Our first image of the Philistines is that of an unsettled, wandering, irritable, and discontent people—like me for a long period of my life. What is likely to happen to us when we do not have any internal grounding? We nominate and elect a champion to go forth and represent us. Suddenly we are victims of injustice, and the champion comes forth on our behalf to attack and chide in a loud, grating voice everything and everyone, even our closest, those we love.
The image of Goliath—a big bully—resonates with us, striking an obscure vein flowing rich in truth and images of sticks and stones laid out in front of us as we recall a familiar childhood playground rant. This champion of the untethered Philistines is a picture of ourselves when we fail to mature as God’s chosen people, a characterization and example of who and what is the worst in us.
What in the world is wrong with the people of Israel? It seems like only yesterday God was guiding them through parted waters to the Promised Land. Do we have to establish some kind of concussion protocol for these folks? An army of them stands quaking in its boots while a big blowhard continues to shout obscenities. Don’t these folks know they are the people of God?
Well, no, they have forgotten. This revelation is our dilemma, you and I together. Daily we need to return to our grounding call in the Lord our God—not to forget. Furthermore, we serve as the guiding wire for those in our midst who have not yet found their own grounding point! Then we will find Christ, the best in us.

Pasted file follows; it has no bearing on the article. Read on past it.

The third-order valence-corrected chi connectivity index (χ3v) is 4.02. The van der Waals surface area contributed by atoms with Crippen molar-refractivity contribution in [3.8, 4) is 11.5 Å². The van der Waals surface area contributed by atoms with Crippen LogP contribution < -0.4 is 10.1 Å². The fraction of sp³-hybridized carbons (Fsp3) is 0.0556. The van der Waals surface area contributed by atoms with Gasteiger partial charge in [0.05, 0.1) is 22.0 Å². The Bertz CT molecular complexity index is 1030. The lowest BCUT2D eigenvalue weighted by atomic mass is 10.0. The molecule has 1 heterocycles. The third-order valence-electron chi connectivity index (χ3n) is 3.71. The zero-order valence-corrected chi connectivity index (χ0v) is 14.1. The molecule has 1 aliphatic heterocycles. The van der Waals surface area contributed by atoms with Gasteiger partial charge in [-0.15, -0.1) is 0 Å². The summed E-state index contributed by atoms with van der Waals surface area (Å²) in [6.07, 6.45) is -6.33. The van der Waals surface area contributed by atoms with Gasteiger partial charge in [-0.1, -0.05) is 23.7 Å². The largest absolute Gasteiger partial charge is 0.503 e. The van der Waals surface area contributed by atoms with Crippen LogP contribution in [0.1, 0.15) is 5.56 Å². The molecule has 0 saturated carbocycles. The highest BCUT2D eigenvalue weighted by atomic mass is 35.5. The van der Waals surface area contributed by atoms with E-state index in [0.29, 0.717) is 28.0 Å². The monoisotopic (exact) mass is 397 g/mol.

Guiding God, may we turn toward you daily so that we remember you have brought us through troubled waters before and will do so now and forevermore. Amen.

Pray the Scriptures Using Audio Lectio
Read Mark 4:35-41

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Lectionary Week
June 18–24, 2018
Scripture Overview

As children of God, we will face opposition; but God will ultimately give us victory. The psalmist cries out to God asking for deliverance from oppression at the hands of his enemies and concludes the psalm with the assurance that God will do so. Tradition credits this psalm to David, who as a boy had risked his life against Goliath based on that same assurance. Goliath mocked the Israelites and their God, but God gave the victory. Paul recounts his sufferings for the gospel, yet he is not overcome or in despair, for he trusts in God. Jesus calms a storm and is disappointed that the disciples show so little faith. Why do they not believe in God’s deliverance? And what about us? Do we still believe in God’s deliverance?

Questions and Suggestions for Reflection

• Read 1 Samuel 17:1a, 4-11, 19-23, 32-49. How do you stay grounded in the knowledge that you are part of the people of God? How does that knowledge sustain you in trying times?
• Read Psalm 9:9-20. When have you been provoked to cry out, “Rise up, O Lord?” On whose behalf did you cry?
• Read 2 Corinthians 6:1-13. When have you allowed your discipleship to become lax? Can you sense Paul’s urgency in his appeal: “Now is the acceptable time” (emphasis added)?
• Read Mark 4:35-41. How do you find the quiet center when the storms of life rage around you?

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